Building a work environment that fosters creative and technical breakthroughs: the story of the Sprawl

Technology

What are the conditions that nurture innovation? It’s a pivotal question for any company that wants to stay competitive and, on an individual level, being part of a team that delivers a breakthrough is a thrilling experience. At Ubisoft, we’re always working towards integrating innovation to our culture. We have to be able to recognize a good idea and find ways to elevate it across functions to keep our players surprised and engaged.

Bruno Lalonde is Lead Technical Director on Rainbow Six Extraction and points to his team’s work on the Extraction’s “Sprawl” as a prime example of this. Extraction went through the journey of running into a surprising challenge, then turning it into the game’s defining feature.

In R6 Extraction, a cooperative game where a three-person team must face off against an alien threat, alien life appears on Earth as a giant entity known as the Sprawl, a semi-fluid substance that covers the environment. The Sprawl (affectionately called “the Goo” during development) covers the environment to turn familiar spaces into something more mysterious and threatening.

From the onset, everyone loved how this otherworldly goo created a unique mood and feel for the game. Ominous and omnipresent, it was the key visual element of the world they were building.

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Still, a dilemma emerged for the development team as the artistic vision for the Sprawl unfolded.

One of the Rainbow Six franchise’s fundamental pillars is destruction: the environment can be significantly transformed by the player, the map changed. Blasting a hole in a wall or the floor is a defining feature of the game. In a Rainbow Six game, problems get solved with explosives.

But here’s the thing: as the player would destroy the environment, the Sprawl wasn’t adapting. The Sprawl was a visual that could not be destroyed. The more Sprawl the team wanted to add, the less the player could interact with the world. The more they wanted the player to be able to affect the world, the less Sprawl they could add.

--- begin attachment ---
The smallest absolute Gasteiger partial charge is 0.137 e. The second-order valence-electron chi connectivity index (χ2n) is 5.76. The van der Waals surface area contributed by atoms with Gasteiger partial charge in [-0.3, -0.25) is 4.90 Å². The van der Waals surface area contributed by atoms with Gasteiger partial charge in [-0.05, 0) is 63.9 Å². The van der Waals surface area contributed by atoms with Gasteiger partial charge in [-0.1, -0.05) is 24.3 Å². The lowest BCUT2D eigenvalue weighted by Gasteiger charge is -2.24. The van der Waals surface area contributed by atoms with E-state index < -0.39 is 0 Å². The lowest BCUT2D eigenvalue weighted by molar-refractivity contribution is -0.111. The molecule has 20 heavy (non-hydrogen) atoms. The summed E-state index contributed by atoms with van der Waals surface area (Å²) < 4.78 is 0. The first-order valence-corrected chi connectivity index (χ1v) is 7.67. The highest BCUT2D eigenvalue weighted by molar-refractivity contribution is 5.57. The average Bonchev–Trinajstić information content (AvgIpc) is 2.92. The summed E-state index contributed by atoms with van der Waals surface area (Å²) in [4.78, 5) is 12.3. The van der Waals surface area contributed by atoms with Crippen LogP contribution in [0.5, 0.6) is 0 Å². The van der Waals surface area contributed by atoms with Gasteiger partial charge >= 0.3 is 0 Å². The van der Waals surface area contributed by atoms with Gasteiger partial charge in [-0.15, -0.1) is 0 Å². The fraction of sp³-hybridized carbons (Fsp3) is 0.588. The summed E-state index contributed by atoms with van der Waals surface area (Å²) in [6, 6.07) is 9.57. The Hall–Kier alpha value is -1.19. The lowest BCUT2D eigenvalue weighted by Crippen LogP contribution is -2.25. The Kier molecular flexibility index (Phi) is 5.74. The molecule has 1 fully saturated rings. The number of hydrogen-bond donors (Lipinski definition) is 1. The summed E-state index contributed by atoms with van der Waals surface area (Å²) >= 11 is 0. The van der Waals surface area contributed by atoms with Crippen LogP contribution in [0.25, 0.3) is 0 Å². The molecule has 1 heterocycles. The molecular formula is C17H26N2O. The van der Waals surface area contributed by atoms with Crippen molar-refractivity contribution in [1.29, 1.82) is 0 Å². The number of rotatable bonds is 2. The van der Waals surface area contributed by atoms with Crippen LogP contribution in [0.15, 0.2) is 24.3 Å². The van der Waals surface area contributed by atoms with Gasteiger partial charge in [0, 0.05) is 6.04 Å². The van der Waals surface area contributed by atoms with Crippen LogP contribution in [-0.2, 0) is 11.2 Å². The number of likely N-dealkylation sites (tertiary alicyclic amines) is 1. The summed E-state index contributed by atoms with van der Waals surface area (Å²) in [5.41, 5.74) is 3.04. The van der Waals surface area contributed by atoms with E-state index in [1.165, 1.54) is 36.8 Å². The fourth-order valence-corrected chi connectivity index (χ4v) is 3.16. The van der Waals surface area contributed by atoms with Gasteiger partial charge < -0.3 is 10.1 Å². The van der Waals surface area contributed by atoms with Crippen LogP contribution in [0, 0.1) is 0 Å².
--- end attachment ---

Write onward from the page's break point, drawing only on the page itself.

And, inherently, a Rainbow Six player wants to blow things up. But the Sprawl was becoming Extraction’s artistic signature.

The two core ideas just weren’t working together and neither one was expendable.

Swinging big on ideas

The Extraction team wasn’t satisfied with doing just OK. They had a drive to find something new, to give Extraction its own unique, defining elements.

“Our team members are here because they have a deep desire to go above and beyond,” Lalonde says. “They have to have a bit of the spirit of setting the schedule and design doc to the side to say ‘I have to try this idea out’. And you (as the lead) have to offer them the leeway to do so.”

The Rainbow Six team wrestled with the idea of the Sprawl until it hit upon the idea of taking this cool visual element and kicking it up a notch: what if the Sprawl was turned into part of the environment? Could they transform the Sprawl from a visual element into an object that could be destroyed by the player? This approach would simultaneously squash the debate on where the Sprawl needed to be manually inserted.

From a gameplay point of view, this was a new idea that the player hadn’t seen before,” Lalonde says.